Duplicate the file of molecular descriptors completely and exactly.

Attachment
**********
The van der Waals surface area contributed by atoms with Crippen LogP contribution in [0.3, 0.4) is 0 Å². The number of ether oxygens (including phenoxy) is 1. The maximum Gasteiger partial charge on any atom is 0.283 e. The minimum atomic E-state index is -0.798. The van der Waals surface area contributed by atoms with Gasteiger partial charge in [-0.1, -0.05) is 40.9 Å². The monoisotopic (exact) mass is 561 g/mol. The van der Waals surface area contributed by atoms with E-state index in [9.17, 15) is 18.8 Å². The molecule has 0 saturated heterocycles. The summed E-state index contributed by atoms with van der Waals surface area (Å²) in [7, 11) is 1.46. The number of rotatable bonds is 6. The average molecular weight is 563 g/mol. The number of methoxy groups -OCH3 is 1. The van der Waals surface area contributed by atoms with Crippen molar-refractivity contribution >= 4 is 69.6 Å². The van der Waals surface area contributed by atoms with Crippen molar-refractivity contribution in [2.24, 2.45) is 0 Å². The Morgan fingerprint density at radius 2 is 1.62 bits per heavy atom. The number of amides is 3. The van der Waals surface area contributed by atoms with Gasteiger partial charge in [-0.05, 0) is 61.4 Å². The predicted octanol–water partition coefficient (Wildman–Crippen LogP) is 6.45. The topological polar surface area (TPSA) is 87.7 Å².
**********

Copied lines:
The van der Waals surface area contributed by atoms with Crippen LogP contribution in [0.3, 0.4) is 0 Å². The number of ether oxygens (including phenoxy) is 1. The maximum Gasteiger partial charge on any atom is 0.283 e. The minimum atomic E-state index is -0.798. The van der Waals surface area contributed by atoms with Gasteiger partial charge in [-0.1, -0.05) is 40.9 Å². The monoisotopic (exact) mass is 561 g/mol. The van der Waals surface area contributed by atoms with E-state index in [9.17, 15) is 18.8 Å². The molecule has 0 saturated heterocycles. The summed E-state index contributed by atoms with van der Waals surface area (Å²) in [7, 11) is 1.46. The number of rotatable bonds is 6. The average molecular weight is 563 g/mol. The number of methoxy groups -OCH3 is 1. The van der Waals surface area contributed by atoms with Crippen molar-refractivity contribution >= 4 is 69.6 Å². The van der Waals surface area contributed by atoms with Crippen molar-refractivity contribution in [2.24, 2.45) is 0 Å². The Morgan fingerprint density at radius 2 is 1.62 bits per heavy atom. The number of amides is 3. The van der Waals surface area contributed by atoms with Gasteiger partial charge in [-0.05, 0) is 61.4 Å². The predicted octanol–water partition coefficient (Wildman–Crippen LogP) is 6.45. The topological polar surface area (TPSA) is 87.7 Å².